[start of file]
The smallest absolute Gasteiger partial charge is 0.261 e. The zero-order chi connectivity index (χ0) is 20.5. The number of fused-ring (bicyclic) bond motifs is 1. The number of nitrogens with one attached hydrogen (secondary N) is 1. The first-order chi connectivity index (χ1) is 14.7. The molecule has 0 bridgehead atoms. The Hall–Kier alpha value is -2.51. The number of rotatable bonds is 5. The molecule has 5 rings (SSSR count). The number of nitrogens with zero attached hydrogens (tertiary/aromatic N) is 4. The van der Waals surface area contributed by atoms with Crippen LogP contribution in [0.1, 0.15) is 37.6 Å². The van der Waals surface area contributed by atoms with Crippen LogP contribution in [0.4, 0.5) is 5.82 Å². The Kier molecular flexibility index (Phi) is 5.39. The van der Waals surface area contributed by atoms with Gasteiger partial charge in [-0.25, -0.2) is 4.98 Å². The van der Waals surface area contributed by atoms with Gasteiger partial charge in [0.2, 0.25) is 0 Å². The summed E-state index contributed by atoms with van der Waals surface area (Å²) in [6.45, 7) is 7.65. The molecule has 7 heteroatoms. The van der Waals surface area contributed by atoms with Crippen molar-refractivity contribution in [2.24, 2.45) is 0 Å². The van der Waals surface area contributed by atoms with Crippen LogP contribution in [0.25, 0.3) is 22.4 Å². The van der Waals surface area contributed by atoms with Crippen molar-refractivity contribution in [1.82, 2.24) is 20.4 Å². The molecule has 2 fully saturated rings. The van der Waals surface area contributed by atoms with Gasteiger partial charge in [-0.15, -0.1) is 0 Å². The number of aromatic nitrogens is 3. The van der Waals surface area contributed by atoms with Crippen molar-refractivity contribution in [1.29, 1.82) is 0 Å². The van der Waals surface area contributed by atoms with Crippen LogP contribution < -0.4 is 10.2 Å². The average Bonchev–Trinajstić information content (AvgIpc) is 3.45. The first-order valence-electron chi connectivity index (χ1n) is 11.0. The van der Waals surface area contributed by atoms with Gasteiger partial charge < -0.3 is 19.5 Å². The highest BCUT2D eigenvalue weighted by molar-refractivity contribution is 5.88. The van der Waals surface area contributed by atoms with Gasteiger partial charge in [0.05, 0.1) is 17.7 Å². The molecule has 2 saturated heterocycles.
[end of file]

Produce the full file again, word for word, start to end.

The smallest absolute Gasteiger partial charge is 0.261 e. The zero-order chi connectivity index (χ0) is 20.5. The number of fused-ring (bicyclic) bond motifs is 1. The number of nitrogens with one attached hydrogen (secondary N) is 1. The first-order chi connectivity index (χ1) is 14.7. The molecule has 0 bridgehead atoms. The Hall–Kier alpha value is -2.51. The number of rotatable bonds is 5. The molecule has 5 rings (SSSR count). The number of nitrogens with zero attached hydrogens (tertiary/aromatic N) is 4. The van der Waals surface area contributed by atoms with Crippen LogP contribution in [0.1, 0.15) is 37.6 Å². The van der Waals surface area contributed by atoms with Crippen LogP contribution in [0.4, 0.5) is 5.82 Å². The Kier molecular flexibility index (Phi) is 5.39. The van der Waals surface area contributed by atoms with Gasteiger partial charge in [-0.25, -0.2) is 4.98 Å². The van der Waals surface area contributed by atoms with Gasteiger partial charge in [0.2, 0.25) is 0 Å². The summed E-state index contributed by atoms with van der Waals surface area (Å²) in [6.45, 7) is 7.65. The molecule has 7 heteroatoms. The van der Waals surface area contributed by atoms with Crippen molar-refractivity contribution in [2.24, 2.45) is 0 Å². The van der Waals surface area contributed by atoms with Crippen LogP contribution in [0.25, 0.3) is 22.4 Å². The van der Waals surface area contributed by atoms with Crippen molar-refractivity contribution in [1.82, 2.24) is 20.4 Å². The molecule has 2 fully saturated rings. The van der Waals surface area contributed by atoms with Gasteiger partial charge in [-0.15, -0.1) is 0 Å². The number of aromatic nitrogens is 3. The van der Waals surface area contributed by atoms with Crippen molar-refractivity contribution in [1.29, 1.82) is 0 Å². The van der Waals surface area contributed by atoms with Crippen LogP contribution < -0.4 is 10.2 Å². The average Bonchev–Trinajstić information content (AvgIpc) is 3.45. The first-order valence-electron chi connectivity index (χ1n) is 11.0. The van der Waals surface area contributed by atoms with Gasteiger partial charge < -0.3 is 19.5 Å². The highest BCUT2D eigenvalue weighted by molar-refractivity contribution is 5.88. The van der Waals surface area contributed by atoms with Gasteiger partial charge in [0.05, 0.1) is 17.7 Å². The molecule has 2 saturated heterocycles.